Figure 1.

Interactions of different plants and pollinators; genomes are indicated symbolically. Left to right: the hummingbird-pollinated Aquilegia formosa, the bee-pollinated Ipomea pes-caprae, the moth-pollinated Silene latifolia and the sexual mimic Ophrys exaltata with its pollinator, a male Colletes cunicularius bee. Many of these affinities are neither fixed nor exclusive, as indicated by dashed diagonal arrows. Arrows between the chromosomes symbolize the many interactions of different loci distributed among the genomes, mediated by the phenotypes of plants and pollinators. Genomic approaches will probably lead to a better understanding of how interactions influence the evolution of molecular traits and their variability. The scent molecules β-ocimene, lilac aldehyde and (Z)-7-pentacosene (from left to right) are representative examples of the respective pollination systems bee pollination, moth pollination and sexual mimicry. Images reproduced, with permission, from [6] and the photographers: FP Schiestl (bumblebee, Silene, Ophrys), SD Johnson (sphingid moth), SA Hodges (Aquilegia), RARaguso (Ipomea), NJ Vereecken (Colletes bee).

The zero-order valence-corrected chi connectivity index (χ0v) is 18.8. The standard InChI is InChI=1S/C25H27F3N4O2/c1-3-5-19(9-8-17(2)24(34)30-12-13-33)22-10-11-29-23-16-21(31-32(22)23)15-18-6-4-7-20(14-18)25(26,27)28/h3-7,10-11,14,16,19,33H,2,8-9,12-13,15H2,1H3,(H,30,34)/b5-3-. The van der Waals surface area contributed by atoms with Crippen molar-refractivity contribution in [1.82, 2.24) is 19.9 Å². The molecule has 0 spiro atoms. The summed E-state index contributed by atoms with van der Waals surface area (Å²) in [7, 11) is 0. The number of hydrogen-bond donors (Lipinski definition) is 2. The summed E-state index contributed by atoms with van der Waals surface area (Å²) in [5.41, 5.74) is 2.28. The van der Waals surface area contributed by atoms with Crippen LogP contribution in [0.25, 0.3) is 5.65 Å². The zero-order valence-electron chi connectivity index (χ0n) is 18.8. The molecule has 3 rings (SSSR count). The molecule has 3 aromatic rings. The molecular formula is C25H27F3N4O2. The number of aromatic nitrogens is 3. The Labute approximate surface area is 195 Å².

Clare et al. Genome Biology 2013 14:207   doi:10.1186/gb-2013-14-6-207
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